This book is a fascinating social history of America covering years - s to s. Lists with This Book. Sep 30, AskHistorians added it Shelves:
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Places like China, Russia, and Canada might have large swaths of territory, but climatic conditions and geography prevent any meaningful settlement. More than 60, Frenchmen have poured out of Paris to gape at Levitt's recently opened American-style subdivision in suburban Le Mesnil-Saint-Denis pop.
Crabgrass Frontier - Wikipedia
HistoryUrban Planning. In New York inpersons were killed by horses and horse-drawn vehicles. You are commenting using your Facebook account. With the increasing population of the older, more established frlntier areas, many of the problems which were once seen as purely urban ones have manifested themselves there as well.
crrabgrass To see what your friends thought of this book, please sign up. The Revolutionary Constitution David J. Fill in your details below or click an icon to log in: Betweenhowever, the situation began to change in the United States. Jackson correctly predicts that that some of the forces that lead to the increase of the suburbs will also lead to their inevitable decline.
Farmers could turn a profit on as little as 10 acres of land. Integrating social history with economic and architectural analysis, and taking into account such factors as the availability of cheap land, inex This first full-scale history of the development of the American suburb examines how -the good life- crabbgrass America came to be equated with the a home of one's own surrounded by a grassy yard and located far from the urban workplace.
Context means everything—or least, some things. Motivated by a cultural preference for country homes over city living, enabled by the widespread availability of open land --and technological innovations like the rail line and automobile which used that land as a broad canvas to draw an entirely new kind of urban landscape - and further encouraged by government support, the Americans thus became suburbanized.
After that comes an examination of the time of the trolley 6 as well as the dream of affordable houses for the common man 7and the rise and fall of municipal annexation that left cities unable to take frontief suburbs that had been developed precisely to avoid the problems of the city 8.
A downfall of this book, like other well-known urban planning subject is that it is outdated. The physicality or materiality of space: Mar 25, Gregory Feehan rated it really liked it. Views Read Edit View history. The big, mean city, with its confidence men and squalor, did not promise the same haven as the suburbs.
Elite Suburbs and Commuter Railroads 6.
The author has managed to d This book is a fascinating social history of America covering years - s to s. In these days of fashionable effeminacy and flabby feebleness, which never walks when it can possibly ride, the horse-car virtually fixes the ultimate limits of suburban growth.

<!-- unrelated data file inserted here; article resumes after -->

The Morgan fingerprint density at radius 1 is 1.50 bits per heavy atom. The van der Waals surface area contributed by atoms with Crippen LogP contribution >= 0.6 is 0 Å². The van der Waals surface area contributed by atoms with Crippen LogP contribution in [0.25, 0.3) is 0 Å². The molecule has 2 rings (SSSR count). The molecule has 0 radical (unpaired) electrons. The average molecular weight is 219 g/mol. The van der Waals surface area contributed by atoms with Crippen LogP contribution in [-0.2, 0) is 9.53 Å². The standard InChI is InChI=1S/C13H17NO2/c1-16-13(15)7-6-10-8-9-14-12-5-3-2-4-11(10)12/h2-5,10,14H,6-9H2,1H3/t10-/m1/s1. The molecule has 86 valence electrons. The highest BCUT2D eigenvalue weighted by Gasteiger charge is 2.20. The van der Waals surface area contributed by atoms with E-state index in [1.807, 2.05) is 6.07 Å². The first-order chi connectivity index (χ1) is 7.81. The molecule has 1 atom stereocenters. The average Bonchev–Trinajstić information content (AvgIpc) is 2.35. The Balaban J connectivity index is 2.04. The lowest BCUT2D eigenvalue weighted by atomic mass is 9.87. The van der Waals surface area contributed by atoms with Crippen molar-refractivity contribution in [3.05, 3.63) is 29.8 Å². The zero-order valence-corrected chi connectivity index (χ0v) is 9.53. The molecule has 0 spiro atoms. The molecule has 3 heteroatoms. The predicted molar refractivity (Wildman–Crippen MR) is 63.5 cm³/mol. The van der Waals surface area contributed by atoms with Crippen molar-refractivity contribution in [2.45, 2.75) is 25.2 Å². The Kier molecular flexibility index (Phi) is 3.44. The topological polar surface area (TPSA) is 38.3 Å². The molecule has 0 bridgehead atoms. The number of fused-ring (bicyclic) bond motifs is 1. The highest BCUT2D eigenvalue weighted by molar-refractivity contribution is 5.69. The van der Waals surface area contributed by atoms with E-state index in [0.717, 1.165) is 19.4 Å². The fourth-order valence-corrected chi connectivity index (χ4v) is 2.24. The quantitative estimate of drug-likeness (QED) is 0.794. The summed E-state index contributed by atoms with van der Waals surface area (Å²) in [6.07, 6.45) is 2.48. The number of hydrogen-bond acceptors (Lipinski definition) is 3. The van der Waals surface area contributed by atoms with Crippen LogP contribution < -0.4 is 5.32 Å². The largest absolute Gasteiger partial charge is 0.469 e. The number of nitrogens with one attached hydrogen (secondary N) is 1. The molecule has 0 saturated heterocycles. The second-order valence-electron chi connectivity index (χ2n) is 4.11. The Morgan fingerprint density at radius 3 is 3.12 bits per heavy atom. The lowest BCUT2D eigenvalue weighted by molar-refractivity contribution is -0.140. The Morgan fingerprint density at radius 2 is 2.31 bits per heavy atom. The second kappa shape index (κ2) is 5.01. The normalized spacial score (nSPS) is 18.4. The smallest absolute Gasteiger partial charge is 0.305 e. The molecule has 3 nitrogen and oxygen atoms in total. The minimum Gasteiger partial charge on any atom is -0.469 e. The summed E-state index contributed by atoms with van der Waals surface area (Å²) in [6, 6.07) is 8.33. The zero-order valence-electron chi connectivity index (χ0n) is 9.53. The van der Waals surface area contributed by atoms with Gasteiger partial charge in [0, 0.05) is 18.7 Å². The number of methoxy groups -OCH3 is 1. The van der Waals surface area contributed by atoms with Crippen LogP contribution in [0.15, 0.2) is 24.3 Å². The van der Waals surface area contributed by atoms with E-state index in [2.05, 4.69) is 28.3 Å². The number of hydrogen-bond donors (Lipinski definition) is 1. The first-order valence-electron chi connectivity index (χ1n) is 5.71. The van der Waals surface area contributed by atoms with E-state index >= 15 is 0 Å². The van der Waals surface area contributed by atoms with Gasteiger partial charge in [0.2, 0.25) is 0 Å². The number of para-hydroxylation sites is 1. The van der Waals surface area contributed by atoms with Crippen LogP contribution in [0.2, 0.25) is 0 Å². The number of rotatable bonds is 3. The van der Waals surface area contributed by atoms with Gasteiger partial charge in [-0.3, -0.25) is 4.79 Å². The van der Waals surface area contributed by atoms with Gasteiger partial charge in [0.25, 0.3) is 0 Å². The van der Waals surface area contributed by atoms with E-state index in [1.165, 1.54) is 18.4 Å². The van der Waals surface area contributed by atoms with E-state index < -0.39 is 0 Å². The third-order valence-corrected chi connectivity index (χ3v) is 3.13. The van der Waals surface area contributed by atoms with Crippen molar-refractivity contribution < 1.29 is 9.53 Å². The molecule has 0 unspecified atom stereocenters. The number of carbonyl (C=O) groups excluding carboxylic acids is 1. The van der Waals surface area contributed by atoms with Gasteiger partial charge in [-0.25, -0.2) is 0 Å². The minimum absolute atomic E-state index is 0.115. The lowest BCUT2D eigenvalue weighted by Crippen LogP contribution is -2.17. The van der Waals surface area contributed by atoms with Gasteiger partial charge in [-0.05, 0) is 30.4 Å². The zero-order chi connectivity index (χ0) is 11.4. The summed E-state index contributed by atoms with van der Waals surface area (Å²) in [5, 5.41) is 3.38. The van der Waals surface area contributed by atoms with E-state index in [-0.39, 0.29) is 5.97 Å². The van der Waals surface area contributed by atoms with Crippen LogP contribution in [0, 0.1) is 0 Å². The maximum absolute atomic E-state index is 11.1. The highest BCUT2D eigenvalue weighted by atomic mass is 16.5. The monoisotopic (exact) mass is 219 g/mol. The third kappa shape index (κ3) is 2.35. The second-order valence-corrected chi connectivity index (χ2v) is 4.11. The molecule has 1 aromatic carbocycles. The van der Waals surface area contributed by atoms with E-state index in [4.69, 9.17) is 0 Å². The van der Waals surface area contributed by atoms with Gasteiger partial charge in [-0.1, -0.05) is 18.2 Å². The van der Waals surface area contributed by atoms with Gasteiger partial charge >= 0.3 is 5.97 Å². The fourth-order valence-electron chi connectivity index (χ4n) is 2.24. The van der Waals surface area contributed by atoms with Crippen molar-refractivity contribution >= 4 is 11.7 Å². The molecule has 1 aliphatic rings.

Crabgrass Frontier: The Suburbanization of the United States
The House and the Yard 4. Return to Fronyier Page. There are no discussion topics on this book yet. Mar 12, James Smyth rated it it was amazing. Finally, Jackson noted other sociological changes in American culture that had come to make the contemporary situation more complicated.
IT clips right along cfabgrass crisp prose and held my interest from the suburbs of eighteenth-century LOndon to America's first "walking cities" through the s, when it was published. However, due to the energy inefficiency of the suburb, Jackson believed that the "long process of suburbanization, which has been operative in the United States since aboutwill slow over the next two decades and that a new kind of spatial equilibrium will result early in the next century.
Since I've lived in foreign towns and cities for 5 years, I've seen some of these issues already, but the book made them crystal-clear. Extensively researched and referenced, the book takes into account factors that promoted suburbanization such as the availability of cheap land, construction methods, and transportation, as well as federal subsidies for highways and suburban crabgrasz. This gap in worldview between writer and reader makes this book, and others like it, of interest mainly to fellow bitter Marxist travelers whose advice is not worth taking anyway.
But when it was finally understood and amendments were made in the s things actually got worse! Nevertheless, it is an important book that draws a wide lens on a phenomenon that has shaped American life over the past two centuries.
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